If you're not a napper, no pressure. Enjoy your coffee. Enjoy the jitters, the highs and lows, the long lines at Starbucks and the constant drain on your wallet. I'll always favor the nap, because it's always a good idea to listen to your body. If you're sleepy, sleep. Your body will thank you for it.

Up next: Thought Nuggets on: Risk

Monday, August 18, 2014

WAIT - Why Am I Talking?

shhhh quiet

During my first week at Startup Institute, we discussed emotional intelligence, or EQ. The first and most important skill is self-awareness.

My classmate Nicole Nguyen shared a brilliant tactic that I want to trumpet from the heavens. It's called WAIT, which stands for "Why Am I Talking?"

Think you might be rambling? WAIT.

Sense some awkwardness? WAIT.

Feel like no one's listening? WAIT.

After you've paused to ask yourself "Why Am I Talking?", try answering these questions:

Who benefits from this conversation?

A conversation is only valuable if both parties benefit from it. For example, my friend and successful comedian Josh Gondelman hates it when people describe a crazy dream they had the other night. While it may be cathartic for the dreamer to recount their epic story, Josh gets nothing from it, since dreams aren't real. He resents the dreamer for being indulgent, even selfish. While Josh exaggerates this dynamic in his routine, he hits on a very salient point about how conversations should work.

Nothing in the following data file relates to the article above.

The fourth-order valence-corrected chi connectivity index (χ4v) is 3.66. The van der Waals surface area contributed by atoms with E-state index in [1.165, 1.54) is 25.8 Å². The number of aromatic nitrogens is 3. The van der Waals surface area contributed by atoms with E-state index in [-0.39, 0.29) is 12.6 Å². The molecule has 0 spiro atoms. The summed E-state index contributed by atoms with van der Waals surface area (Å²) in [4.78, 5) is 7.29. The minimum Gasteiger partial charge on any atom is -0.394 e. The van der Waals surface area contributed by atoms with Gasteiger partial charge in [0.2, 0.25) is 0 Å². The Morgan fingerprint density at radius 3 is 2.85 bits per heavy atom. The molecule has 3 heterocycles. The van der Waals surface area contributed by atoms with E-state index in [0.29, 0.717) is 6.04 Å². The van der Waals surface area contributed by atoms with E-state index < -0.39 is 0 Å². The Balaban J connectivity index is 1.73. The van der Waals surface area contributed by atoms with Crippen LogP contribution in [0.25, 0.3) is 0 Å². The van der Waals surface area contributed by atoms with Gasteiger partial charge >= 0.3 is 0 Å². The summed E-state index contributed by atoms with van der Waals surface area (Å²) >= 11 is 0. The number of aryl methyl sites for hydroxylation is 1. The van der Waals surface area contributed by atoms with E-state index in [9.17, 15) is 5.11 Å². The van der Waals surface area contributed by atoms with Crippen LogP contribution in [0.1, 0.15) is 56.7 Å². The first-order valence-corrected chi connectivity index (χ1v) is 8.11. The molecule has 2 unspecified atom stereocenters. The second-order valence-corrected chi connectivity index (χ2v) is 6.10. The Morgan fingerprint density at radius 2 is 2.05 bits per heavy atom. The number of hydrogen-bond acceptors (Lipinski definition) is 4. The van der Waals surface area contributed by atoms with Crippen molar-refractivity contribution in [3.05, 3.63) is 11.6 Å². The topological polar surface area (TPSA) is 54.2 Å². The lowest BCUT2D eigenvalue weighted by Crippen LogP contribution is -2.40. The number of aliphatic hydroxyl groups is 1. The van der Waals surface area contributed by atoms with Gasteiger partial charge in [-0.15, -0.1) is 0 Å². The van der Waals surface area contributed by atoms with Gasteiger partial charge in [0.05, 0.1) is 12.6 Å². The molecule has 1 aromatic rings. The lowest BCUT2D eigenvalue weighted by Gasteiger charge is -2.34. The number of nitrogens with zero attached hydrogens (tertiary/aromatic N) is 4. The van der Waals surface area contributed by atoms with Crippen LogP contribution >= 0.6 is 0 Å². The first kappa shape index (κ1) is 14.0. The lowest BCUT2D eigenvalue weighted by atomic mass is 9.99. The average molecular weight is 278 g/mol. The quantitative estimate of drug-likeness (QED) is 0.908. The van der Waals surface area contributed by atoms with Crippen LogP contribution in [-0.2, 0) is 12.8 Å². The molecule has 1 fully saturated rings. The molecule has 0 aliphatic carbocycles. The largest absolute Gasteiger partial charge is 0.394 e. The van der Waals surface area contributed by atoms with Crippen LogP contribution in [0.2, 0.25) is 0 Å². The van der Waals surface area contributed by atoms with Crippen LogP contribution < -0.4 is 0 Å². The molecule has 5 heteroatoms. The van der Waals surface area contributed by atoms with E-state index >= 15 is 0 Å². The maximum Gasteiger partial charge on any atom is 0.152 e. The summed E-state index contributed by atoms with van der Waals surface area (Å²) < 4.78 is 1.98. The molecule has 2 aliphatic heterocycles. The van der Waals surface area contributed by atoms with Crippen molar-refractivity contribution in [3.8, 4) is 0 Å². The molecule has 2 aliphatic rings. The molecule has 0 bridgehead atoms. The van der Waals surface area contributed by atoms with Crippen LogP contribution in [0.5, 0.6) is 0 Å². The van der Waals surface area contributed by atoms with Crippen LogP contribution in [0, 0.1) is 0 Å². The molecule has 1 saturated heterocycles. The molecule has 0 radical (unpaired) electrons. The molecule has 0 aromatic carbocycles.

Consider the topic of conversation. Are you providing useful information to the listener? Is this something that would interest them? If the answer is no, it's time to stop talking.

Who is hurt by this conversation?

Gossip is toxic. If you can't say anything nice, don't say anything at all! Because anything negative you say can and will be held against you.

Bad-mouthing people has obvious repercussions. If the subject would be hurt to overhear what you've said, it's best not to say it. Gossips damage their own reputation by degrading trust and confidentiality with their peers. Bad news all around.